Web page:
Tumblr said 420 Blaze it (but literally)

Yesterday, Tumblr rolled out Tumblr Blaze to all users over 18 in the United States. The feature lets users promote their content in the same way you might boost a tweet or a Facebook post on those respective platforms — you pay a set fee between $10 and $150, and you’ll get an estimated 2,500 to 50,000 impressions on your post.

But when you release a feature called Blaze literally the day before 4/20, you have to make a 4/20 joke. Today only, Tumblr is letting users try out its newest attempt at monetizing the so-called “hellsite” by offering Blaze pricing at $4.20 (good), $54.20 (not that funny, clearly a money grab), and $420.00 (who would do this?).

Tumblr blaze pricing

Image Credits: Tumblr

According to Tumblr, over 48% its of users are Gen Z, and if you want to cater to a young audience, you have to know what they think is funny. The company just pulled off a successful, crustacean-fueled April Fools’ prank, but Tumblr didn’t want to quit while it was ahead. Does Gen Z think 4/20 jokes are funny? I don’t know, I’m a millennial.

420 jokes aside, Tumblr Blaze might actually make the social network some cash. You can’t ironically post something with Post+, Tumblr’s controversial paywalled subscription product. But you can ironically Blaze (lol) a post. So far, it seems like most Tumblrites are just using the feature to shitpost, like this person who spent actual dollars to make people see the opening paragraphs to the seminal fan fiction work “My Immortal.” But a payment is a payment, so who cares?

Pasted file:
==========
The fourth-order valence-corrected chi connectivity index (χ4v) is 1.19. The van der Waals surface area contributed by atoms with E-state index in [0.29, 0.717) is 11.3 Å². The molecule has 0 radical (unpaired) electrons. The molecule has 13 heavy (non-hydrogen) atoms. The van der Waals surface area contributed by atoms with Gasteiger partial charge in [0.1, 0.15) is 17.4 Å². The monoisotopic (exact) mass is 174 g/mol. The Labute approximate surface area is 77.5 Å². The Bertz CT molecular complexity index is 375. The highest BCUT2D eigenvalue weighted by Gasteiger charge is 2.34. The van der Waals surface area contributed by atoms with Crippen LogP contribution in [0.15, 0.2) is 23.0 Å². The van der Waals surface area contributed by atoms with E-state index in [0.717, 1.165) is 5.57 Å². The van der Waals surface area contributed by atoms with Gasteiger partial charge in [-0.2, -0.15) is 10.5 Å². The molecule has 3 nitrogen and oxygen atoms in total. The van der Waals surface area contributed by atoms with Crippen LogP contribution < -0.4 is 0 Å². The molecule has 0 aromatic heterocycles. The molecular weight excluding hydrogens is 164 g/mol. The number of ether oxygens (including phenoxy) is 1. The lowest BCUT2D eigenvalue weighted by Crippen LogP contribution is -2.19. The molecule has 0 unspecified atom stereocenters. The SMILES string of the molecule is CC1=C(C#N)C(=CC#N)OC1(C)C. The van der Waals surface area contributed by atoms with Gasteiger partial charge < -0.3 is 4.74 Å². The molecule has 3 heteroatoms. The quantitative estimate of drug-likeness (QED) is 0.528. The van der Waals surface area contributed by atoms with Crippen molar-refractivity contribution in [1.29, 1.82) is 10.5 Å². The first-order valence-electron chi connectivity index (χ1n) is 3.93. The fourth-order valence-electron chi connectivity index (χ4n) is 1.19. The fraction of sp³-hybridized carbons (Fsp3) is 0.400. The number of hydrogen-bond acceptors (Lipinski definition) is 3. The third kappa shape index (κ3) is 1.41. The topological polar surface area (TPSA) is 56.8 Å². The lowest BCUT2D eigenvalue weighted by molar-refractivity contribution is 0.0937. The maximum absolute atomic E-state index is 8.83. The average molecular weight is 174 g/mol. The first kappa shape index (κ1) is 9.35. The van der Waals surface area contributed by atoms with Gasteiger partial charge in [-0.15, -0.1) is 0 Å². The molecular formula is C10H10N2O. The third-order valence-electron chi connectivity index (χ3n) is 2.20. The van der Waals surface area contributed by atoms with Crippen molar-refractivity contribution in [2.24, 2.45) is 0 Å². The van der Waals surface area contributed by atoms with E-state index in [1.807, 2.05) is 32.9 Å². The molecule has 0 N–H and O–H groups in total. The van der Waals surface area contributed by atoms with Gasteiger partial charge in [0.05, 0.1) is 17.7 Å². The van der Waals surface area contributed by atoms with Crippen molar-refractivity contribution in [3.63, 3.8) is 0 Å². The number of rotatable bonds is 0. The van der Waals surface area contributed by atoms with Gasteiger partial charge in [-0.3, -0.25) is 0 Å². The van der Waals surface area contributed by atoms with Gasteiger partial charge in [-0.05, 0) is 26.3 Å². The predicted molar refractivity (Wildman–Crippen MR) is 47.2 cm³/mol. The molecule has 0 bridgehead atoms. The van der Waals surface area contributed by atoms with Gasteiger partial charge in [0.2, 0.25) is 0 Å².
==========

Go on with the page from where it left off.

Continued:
A screenshot of a sponsored post on Tumblr Blaze

Image Credits: Tumblr, screenshot obtained by TechCrunch

In the last year alone, Tumblr has tried to profit through paid ad-free browsing (sponsored posts don’t appear for these users), a subscription product and a tip jar, marking some of the first paid features on the longstanding blogging site. And despite nostalgic looks at Tumblr from outlets like The New Yorker and The Atlantic, the platform has failed to grow its user base significantly since its fateful porn ban in late 2018.

According to analytics firm Similarweb, Tumblr has not experienced a significant uptick in monthly visits worldwide on mobile and desktop since last summer. Within this time frame, the highest number of monthly visits was about 327 million in July 2021, while the lowest number of monthly visits was 270 million in February 2022. In July 2018, before the porn ban, Tumblr had nearly 600,000 visits in one month.

On the mobile app, Tumblr hasn’t seen much of an increase in downloads either. App analytics firm SensorTower told TechCrunch that adoption of Tumblr’s mobile app has also been trending downward year-over-year. In 2021, the app saw 8.8 million installs, down 25% year-over-year from 11.8 million in 2020.

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